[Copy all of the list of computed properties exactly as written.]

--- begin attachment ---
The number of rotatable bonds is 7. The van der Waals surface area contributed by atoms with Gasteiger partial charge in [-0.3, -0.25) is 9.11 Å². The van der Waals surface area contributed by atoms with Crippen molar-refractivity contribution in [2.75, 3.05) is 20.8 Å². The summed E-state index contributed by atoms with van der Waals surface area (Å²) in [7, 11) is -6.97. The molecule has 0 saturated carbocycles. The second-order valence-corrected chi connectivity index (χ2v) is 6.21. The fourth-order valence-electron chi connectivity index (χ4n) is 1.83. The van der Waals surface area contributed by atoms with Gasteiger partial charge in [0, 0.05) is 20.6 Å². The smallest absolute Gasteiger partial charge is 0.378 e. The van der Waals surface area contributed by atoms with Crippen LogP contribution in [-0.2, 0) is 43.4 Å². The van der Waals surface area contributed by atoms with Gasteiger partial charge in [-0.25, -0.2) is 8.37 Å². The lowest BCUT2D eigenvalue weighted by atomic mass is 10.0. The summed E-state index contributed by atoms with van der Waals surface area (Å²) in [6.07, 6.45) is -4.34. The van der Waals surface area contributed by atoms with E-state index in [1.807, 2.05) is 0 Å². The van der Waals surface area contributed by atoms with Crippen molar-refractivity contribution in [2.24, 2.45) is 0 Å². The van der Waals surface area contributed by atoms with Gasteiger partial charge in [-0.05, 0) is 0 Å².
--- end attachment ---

The number of rotatable bonds is 7. The van der Waals surface area contributed by atoms with Gasteiger partial charge in [-0.3, -0.25) is 9.11 Å². The van der Waals surface area contributed by atoms with Crippen molar-refractivity contribution in [2.75, 3.05) is 20.8 Å². The summed E-state index contributed by atoms with van der Waals surface area (Å²) in [7, 11) is -6.97. The molecule has 0 saturated carbocycles. The second-order valence-corrected chi connectivity index (χ2v) is 6.21. The fourth-order valence-electron chi connectivity index (χ4n) is 1.83. The van der Waals surface area contributed by atoms with Gasteiger partial charge in [0, 0.05) is 20.6 Å². The smallest absolute Gasteiger partial charge is 0.378 e. The van der Waals surface area contributed by atoms with Crippen LogP contribution in [-0.2, 0) is 43.4 Å². The van der Waals surface area contributed by atoms with Gasteiger partial charge in [-0.25, -0.2) is 8.37 Å². The lowest BCUT2D eigenvalue weighted by atomic mass is 10.0. The summed E-state index contributed by atoms with van der Waals surface area (Å²) in [6.07, 6.45) is -4.34. The van der Waals surface area contributed by atoms with E-state index in [1.807, 2.05) is 0 Å². The van der Waals surface area contributed by atoms with Crippen molar-refractivity contribution in [2.24, 2.45) is 0 Å². The van der Waals surface area contributed by atoms with Gasteiger partial charge in [-0.05, 0) is 0 Å².